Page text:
Welcome to the century of the patientBMJ 2011; 342 doi: http://dx.doi.org/10.1136/bmj.d2057 (Published 06 April 2011) Cite this as: BMJ 2011;342:d2057
- Anne Gulland, freelance journalist
- 1 London, UK
The 21st century should become the century of the patient, according to Gerd Gigerenzer, director of the Centre for Adaptive Behaviour and Cognition in Berlin and one of the participants in a BMJ discussion group last month. But how do we make it so? What new skills and what shifts in attitudes do both patients and health professionals need? The Salzburg statement on shared decision making lists various actions in its call for patients and clinicians to work together to be coproducers of health (BMJ 2011;342:d1745, doi: 10.1136/bmj.d1745). The statement, which arose from a meeting of the Salzburg Global Seminar last December, provided the springboard for the BMJ round table discussion, chaired by BMJ editor in chief, Fiona Godlee. The discussion broke into three sections: the first looked at the history of shared decision making and the current situation both in the UK and elsewhere; the second looked at a vision of the future and the barriers to getting there; and the third considered the information needs of patients and doctors.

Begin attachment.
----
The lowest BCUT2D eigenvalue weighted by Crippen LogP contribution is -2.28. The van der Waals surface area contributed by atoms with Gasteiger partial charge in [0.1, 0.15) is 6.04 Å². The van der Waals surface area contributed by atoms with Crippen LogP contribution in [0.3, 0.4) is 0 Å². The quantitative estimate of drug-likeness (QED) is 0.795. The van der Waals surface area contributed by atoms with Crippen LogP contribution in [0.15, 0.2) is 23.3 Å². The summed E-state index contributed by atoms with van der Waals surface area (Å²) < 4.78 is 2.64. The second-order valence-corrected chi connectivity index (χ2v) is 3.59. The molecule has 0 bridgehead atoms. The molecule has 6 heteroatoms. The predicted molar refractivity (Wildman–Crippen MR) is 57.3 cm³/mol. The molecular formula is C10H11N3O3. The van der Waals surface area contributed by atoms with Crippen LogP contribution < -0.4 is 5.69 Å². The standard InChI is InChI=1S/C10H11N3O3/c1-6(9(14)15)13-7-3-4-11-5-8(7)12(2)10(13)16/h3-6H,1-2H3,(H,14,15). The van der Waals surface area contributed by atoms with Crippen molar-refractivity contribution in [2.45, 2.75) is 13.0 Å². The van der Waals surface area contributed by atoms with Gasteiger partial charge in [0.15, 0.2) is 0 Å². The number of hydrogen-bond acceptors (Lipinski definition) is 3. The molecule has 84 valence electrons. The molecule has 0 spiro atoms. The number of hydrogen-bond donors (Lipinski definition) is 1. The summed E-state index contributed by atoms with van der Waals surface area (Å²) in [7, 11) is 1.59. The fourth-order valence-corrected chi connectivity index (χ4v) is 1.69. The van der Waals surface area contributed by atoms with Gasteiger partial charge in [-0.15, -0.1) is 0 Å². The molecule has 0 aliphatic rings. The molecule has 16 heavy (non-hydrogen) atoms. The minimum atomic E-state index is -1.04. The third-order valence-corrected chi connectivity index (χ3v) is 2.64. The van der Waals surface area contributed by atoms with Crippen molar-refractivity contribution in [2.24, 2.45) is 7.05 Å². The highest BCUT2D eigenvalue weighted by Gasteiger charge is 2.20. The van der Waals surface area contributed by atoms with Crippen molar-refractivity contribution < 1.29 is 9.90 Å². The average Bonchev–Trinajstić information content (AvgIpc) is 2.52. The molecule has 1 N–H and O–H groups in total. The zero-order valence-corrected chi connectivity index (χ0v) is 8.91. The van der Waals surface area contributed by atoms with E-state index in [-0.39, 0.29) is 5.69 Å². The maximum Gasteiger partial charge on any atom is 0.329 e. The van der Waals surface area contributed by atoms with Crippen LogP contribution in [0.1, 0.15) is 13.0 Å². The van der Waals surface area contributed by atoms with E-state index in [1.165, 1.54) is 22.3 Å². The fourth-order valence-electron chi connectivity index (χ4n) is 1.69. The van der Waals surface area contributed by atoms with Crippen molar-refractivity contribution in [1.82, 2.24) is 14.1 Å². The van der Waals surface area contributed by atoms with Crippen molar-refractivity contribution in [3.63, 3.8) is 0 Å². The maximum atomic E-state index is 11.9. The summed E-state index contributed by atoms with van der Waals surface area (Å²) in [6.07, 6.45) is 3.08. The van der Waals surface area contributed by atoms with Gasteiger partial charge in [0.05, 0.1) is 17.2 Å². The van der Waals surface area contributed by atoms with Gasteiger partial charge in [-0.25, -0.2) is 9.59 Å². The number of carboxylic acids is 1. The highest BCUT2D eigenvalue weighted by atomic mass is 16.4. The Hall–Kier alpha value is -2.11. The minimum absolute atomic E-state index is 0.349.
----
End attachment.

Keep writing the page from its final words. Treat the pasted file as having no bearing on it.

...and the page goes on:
Angela Coulter, director of global initiatives at the Foundation for Informed Medical Decision Making, kicked off the discussion by explaining the need for the Salzburg statement. Although there was much research and policy interest in shared decision making, most patients report that they are not involved or informed in decisions about their care as much as they would like.
“A lot of evidence suggests that clinicians are very good at explaining the benefits and not very good at explaining harms and uncertainties,” she said.
In the US shared decision making is on …